Enter the SOFIDF to save the computed Surface Overland Flow level; this elevation describes the elevation at which surface water will discharge water. For “pitts” this is the overflow level, for all others it is the original DTM-level. By subtracting the original DTM- and SOF-level the size and depth (“pitts”-volume) of the can be computed.


Specify IFLOW=1 to compute the entire “flow path” of the particle flowing over the surface.
The following files will be saved:


describes the entire flow path only if IWRITE=1;


describes the number of discharge zone as specified by the IPF file given by the optional keyword DISZONEIPF.


Enter the surface level (Digital Terrain Model DTM) IDF-file that need to be corrected for flat surfaces, it is logical to use the SOFIDF from a IFLOW=0 run; e.g. LEVELIDF=D:\DATA\SOF.IDF.


Enter the slope IDF file that need to be processed, it is logical to use the slope IDF from a IFLOW=0 run; e.g. SLOPEIDF=D:\DATA\SLOPE.IDF.


Enter the IDF file for the corrected surface level (Digital Terrain Model DTM) for flat areas, e.g. LEVEL_OUTIDF=D:\DATA\SOF_FLAT.IDF.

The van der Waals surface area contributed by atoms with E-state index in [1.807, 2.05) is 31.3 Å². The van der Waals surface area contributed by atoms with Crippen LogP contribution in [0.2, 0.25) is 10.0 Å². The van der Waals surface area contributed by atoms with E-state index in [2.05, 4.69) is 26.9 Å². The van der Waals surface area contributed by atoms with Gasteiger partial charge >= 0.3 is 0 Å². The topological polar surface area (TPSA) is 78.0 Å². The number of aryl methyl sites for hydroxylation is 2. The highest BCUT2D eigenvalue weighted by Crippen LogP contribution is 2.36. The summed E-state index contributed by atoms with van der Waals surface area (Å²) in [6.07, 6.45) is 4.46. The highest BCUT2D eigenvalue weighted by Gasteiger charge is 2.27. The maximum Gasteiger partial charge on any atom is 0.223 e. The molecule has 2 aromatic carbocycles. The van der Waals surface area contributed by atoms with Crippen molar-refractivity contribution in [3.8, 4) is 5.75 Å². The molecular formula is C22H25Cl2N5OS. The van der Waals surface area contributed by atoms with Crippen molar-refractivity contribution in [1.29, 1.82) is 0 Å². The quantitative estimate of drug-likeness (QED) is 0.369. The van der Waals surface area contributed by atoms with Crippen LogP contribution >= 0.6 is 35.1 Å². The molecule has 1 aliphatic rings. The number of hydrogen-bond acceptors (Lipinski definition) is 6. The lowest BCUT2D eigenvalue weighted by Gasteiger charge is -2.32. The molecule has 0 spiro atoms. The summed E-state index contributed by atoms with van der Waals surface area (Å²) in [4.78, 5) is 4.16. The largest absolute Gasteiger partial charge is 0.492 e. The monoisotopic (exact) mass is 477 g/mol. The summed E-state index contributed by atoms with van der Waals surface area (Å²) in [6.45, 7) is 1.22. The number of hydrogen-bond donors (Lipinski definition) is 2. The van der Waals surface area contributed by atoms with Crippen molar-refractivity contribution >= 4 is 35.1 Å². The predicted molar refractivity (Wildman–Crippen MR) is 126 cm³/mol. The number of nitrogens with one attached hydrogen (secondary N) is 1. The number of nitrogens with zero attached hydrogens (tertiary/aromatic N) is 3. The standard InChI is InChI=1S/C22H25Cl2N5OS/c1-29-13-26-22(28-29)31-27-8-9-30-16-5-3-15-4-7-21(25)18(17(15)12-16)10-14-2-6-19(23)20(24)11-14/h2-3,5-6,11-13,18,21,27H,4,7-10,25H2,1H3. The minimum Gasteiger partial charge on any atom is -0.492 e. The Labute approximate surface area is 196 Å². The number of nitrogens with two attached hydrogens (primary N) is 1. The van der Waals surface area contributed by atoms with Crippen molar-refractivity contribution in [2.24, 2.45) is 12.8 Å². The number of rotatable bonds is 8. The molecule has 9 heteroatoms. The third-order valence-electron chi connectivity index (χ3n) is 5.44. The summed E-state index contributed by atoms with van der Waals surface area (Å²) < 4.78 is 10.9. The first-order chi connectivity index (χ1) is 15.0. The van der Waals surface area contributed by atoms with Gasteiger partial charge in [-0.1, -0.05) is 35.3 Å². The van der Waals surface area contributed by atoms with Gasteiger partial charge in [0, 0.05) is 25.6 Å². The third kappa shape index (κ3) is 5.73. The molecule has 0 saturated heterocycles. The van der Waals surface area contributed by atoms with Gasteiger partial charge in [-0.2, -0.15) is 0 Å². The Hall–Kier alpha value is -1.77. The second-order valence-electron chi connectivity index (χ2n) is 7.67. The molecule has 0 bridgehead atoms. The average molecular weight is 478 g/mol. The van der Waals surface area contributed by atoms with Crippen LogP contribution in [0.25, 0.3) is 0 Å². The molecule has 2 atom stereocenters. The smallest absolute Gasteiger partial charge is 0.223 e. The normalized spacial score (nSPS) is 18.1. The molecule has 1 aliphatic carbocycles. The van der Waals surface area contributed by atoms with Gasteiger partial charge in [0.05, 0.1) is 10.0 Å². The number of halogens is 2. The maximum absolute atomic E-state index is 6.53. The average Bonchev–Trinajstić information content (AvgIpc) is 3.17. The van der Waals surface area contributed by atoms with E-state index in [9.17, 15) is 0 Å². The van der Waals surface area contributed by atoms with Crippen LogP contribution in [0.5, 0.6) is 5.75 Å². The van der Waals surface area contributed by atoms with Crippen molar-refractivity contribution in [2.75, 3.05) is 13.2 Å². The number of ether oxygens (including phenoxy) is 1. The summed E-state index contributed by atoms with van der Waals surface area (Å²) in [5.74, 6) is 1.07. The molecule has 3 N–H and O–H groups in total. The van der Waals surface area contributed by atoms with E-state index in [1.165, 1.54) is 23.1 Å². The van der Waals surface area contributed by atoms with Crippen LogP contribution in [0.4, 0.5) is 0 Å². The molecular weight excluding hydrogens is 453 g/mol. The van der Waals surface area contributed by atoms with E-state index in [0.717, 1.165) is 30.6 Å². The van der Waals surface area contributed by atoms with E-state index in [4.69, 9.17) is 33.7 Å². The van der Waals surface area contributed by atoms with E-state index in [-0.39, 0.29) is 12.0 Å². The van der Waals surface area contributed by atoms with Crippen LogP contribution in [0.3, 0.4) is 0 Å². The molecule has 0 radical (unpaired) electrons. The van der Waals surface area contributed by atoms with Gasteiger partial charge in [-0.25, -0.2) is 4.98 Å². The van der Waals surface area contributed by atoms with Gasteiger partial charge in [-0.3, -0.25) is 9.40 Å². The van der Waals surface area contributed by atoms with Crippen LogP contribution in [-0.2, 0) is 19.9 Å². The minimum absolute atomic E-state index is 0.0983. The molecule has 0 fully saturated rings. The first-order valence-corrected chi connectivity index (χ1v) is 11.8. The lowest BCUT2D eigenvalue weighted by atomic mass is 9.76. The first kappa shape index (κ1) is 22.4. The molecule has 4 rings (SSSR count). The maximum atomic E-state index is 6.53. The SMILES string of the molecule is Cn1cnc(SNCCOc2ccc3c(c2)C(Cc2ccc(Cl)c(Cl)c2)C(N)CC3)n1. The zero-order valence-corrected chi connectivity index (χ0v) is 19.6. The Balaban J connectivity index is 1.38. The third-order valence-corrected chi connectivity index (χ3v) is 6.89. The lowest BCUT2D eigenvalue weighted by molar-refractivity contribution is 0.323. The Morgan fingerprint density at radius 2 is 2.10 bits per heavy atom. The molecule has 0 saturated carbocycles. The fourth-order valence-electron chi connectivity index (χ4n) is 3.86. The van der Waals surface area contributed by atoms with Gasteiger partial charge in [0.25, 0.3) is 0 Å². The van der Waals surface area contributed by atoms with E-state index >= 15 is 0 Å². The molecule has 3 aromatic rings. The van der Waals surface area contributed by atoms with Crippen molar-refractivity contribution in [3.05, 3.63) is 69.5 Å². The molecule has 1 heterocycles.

Enter the slope IDF file corrected for flat areas, e.g. SLOPE_OUTIDF=D:\DATA\SLOPE_FLAT.IDF.


Enter the IDF file for which the total number of flow paths (friction) that passes each grid cell, e.g. COUNTIDF=D:\DATA\FRICTION.IDF;


Enter the name of the IDF file that contains the aspects for each grid cell, e.g. ASPECTIDF=D:\RESULTS\ASPECT.IDF. Normally, this is the result of the simulation with IFLOW=0 (*_ASPECT.IDF).


Enter the name of the IPF file that describes the location of discharge measurement station, e.g. DISZONEIPF=D:\INPUT\DIS.IPF. The minimal requirement of the data in the IPF file is that the first three columns need to describe the \(x\), \(y\) and station number (integer). The resulting {SOFIDF}_ZONE.IDF will present the areas that discharge to the given station numbers. This DISZONEIPF is optional.


Enter IWRITE=1 to write a GEN file of all “flow paths” of particles flowing over the DTM. This will yield the file {ASPECTIDF}.GEN. Writing this file will reduce the performance and it often will yield an enormous file. The default option is IWRITE=0.